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War Between the States
War Between the States

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Price: $150.00

Stock Status:(Out ofStock)
Product Code: 3013

War Between the States, 1861-1865, simulates the American Civil War from the opening shots at Fort Sumter to Lee's surrender at Appomatox. During that conflict, over 3 million men fought from a total pre-war population of some 30 million. About half-a-million died or were permanently incapacitated by disease or combat wounds. It was the great crisis of American history to date. War Between the States uses three maps to cover the major theaters of operation from Galveston, Texas, to St. Joseph, Missouri, and from Philadelphia, Pennsylvania, to Jacksonville, Florida. A total of 1400 counters represent various units and game effects.

Game turns represent the passage of a week of real-world time, with "cycles" intervening during which players carry out such routines as production, blockade, construction, politics, etc. Each game turn is divided into two player turns, during which one player or the other may move his ground and naval combat units on the map and attack his opponent. There is an off-map roster system to track the fluctuating strengths of the ground combat units. The combat system requires both players to secretly and simultaneously choose one of several combat options. Cross-referencing those choices determines which combat results table is used to resolve each battle, thereby determining the extent of strength point casualties to be assessed against each player's units, as well as other combat effects. Heavy losses normally result only when both players desire a major battle. Logistics is crucial in the game. Supply must be expended in each cycle on existing forces or they are exposed to possible attrition or elimination. Combat supply may be expended as a result of battle, and it's difficult for a force of any size to operate for long when out of supply. It is the slow movement of supply trains, coupled with the time necessary to repair railroads and fund supply depots, which limits the extent and depth of each player's strategic offensives.

The game can be played as a huge campaign using all three maps and simulating the entire war from beginning to end. That requires hundreds of man-hours. Alternatively, six scenarios are also offered, covering the eastern campaigns of 1862, 1863, and 1864, along with three others covering the western campaigns of those same years. The scenarios vary in length from eight to 24 game turns. When playing them, players don't execute the intervening cycles, since production and related matters are built into their systems. The scenarios are also designed to play on just one or two maps.

The American Civil War was the first modern war. It was overwhelmingly a war of attrition between nation states. Given the enormous personnel and economic superiority of the Union over the Confederacy — a consideration reflected in the game — the South usually loses. It therefore normally a question of how quickly the South loses, compared with the historic outcome, which determines who wins each game.

Components: 1,400 counters, (3) 22" x 34" maps, player aid cards and displays, 40-page rule book, 11x17x2 inch box.

Average Customer Review: Average Customer Review: 4.5 of 5 4.5 of 5 Total Reviews: 2 Write a review.

  2 of 2 people found the following review helpful:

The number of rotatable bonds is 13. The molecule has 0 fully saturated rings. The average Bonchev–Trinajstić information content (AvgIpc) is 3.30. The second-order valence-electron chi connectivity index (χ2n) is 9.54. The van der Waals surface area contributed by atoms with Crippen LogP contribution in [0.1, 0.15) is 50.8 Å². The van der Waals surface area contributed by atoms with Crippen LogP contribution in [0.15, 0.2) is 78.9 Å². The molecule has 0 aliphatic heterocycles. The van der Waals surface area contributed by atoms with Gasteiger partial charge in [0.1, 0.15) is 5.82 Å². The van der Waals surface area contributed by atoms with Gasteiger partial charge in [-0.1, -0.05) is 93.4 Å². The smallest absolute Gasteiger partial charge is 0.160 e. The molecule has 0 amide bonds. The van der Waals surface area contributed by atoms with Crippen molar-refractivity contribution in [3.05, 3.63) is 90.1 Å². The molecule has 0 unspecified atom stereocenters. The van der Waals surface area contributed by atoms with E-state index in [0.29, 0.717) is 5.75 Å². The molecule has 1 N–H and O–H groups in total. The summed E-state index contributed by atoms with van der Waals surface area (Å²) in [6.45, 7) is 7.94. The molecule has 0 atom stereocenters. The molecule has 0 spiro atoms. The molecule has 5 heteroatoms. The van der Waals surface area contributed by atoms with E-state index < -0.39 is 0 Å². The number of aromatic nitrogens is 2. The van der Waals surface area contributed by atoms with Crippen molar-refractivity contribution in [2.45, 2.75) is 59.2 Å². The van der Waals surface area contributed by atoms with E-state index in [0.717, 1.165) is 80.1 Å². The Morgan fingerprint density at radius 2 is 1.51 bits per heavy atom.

4 of 5 Good, solid game on the Civil War January 5, 2013
Reviewer: Jeffrey Vandine from Taos, NM United States  
This was a good game when it first came out (though there were some difficulties with the leader rules there), but the revision does a lot to fix those issues and make the game even better.  The combat simulation, as well as the strategic issues the two sides needed to concern themselves with, function very well.  The Leadership system, as revised works better and gives the players some insight into the issues (though in my opinion it still doesn't do as good a job as Victory Games' Civil War did).  The naval rules are good and work well with the land combat system.  The production rules are outstanding and really confront the players with some issues that they need to carefully consider as they raise and use their forces.  The political rules, alas, remain a bit confusing as to what their intended effects are and how they are simulating what was going on, but can be worked through.  Overall, this is a good game, made even better by this revision of it.  Keep up the good work!

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  3 of 3 people found the following review helpful:
5 of 5 A Nice Civil War Game... July 19, 2011
Reviewer: Brian Kaess from Durango City, Mexico  
I played "War Between the States" a few years ago and fell in  love with the game. Union and Confederate Armies were built up  tastefully to fight and outmaneuver each other. General counters and the leadership modifiers they represented were in line with the history of the times. Plus, the grand scale of the game is excellent, extending from the Army of Northern Virginia to Confederates in Texas. One could build up forces in three theaters, just like in the history books. What comes out through play is how much of a "war of attrition" the Civil War actually was. Amazingly, the North is strong enough to make it to Mobile and Atlanta. Northern Naval forces easily outnumber the South so it is a little bit of a romp in that regard.  I had fun replaying certain battles such as Bulls Run, Gettysburg and Vicksburg. When the South wins a few victories, you may feel like Grant in his tent at Shiloh, but it won't take long for the North to recover- she simply had more men.

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